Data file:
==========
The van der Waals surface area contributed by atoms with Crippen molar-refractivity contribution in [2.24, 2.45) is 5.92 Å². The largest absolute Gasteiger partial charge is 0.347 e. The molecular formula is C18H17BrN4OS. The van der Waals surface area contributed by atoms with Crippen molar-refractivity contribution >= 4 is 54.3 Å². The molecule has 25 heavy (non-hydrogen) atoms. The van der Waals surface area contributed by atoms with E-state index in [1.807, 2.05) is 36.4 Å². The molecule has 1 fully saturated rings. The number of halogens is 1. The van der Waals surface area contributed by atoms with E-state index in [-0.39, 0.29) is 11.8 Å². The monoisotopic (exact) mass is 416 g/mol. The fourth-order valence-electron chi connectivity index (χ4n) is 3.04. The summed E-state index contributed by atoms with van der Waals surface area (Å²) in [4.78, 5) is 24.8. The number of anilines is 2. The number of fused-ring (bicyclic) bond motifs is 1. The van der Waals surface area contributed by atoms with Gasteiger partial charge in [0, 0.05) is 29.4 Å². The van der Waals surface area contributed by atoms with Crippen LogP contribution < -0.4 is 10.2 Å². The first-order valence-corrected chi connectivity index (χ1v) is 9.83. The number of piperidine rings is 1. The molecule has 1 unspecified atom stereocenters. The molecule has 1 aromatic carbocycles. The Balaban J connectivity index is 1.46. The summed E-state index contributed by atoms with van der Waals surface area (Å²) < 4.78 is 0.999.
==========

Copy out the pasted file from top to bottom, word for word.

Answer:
The van der Waals surface area contributed by atoms with Crippen molar-refractivity contribution in [2.24, 2.45) is 5.92 Å². The largest absolute Gasteiger partial charge is 0.347 e. The molecular formula is C18H17BrN4OS. The van der Waals surface area contributed by atoms with Crippen molar-refractivity contribution >= 4 is 54.3 Å². The molecule has 25 heavy (non-hydrogen) atoms. The van der Waals surface area contributed by atoms with E-state index in [1.807, 2.05) is 36.4 Å². The molecule has 1 fully saturated rings. The number of halogens is 1. The van der Waals surface area contributed by atoms with E-state index in [-0.39, 0.29) is 11.8 Å². The monoisotopic (exact) mass is 416 g/mol. The fourth-order valence-electron chi connectivity index (χ4n) is 3.04. The summed E-state index contributed by atoms with van der Waals surface area (Å²) in [4.78, 5) is 24.8. The number of anilines is 2. The number of fused-ring (bicyclic) bond motifs is 1. The van der Waals surface area contributed by atoms with Gasteiger partial charge in [0, 0.05) is 29.4 Å². The van der Waals surface area contributed by atoms with Crippen LogP contribution < -0.4 is 10.2 Å². The first-order valence-corrected chi connectivity index (χ1v) is 9.83. The number of piperidine rings is 1. The molecule has 1 unspecified atom stereocenters. The molecule has 1 aromatic carbocycles. The Balaban J connectivity index is 1.46. The summed E-state index contributed by atoms with van der Waals surface area (Å²) < 4.78 is 0.999.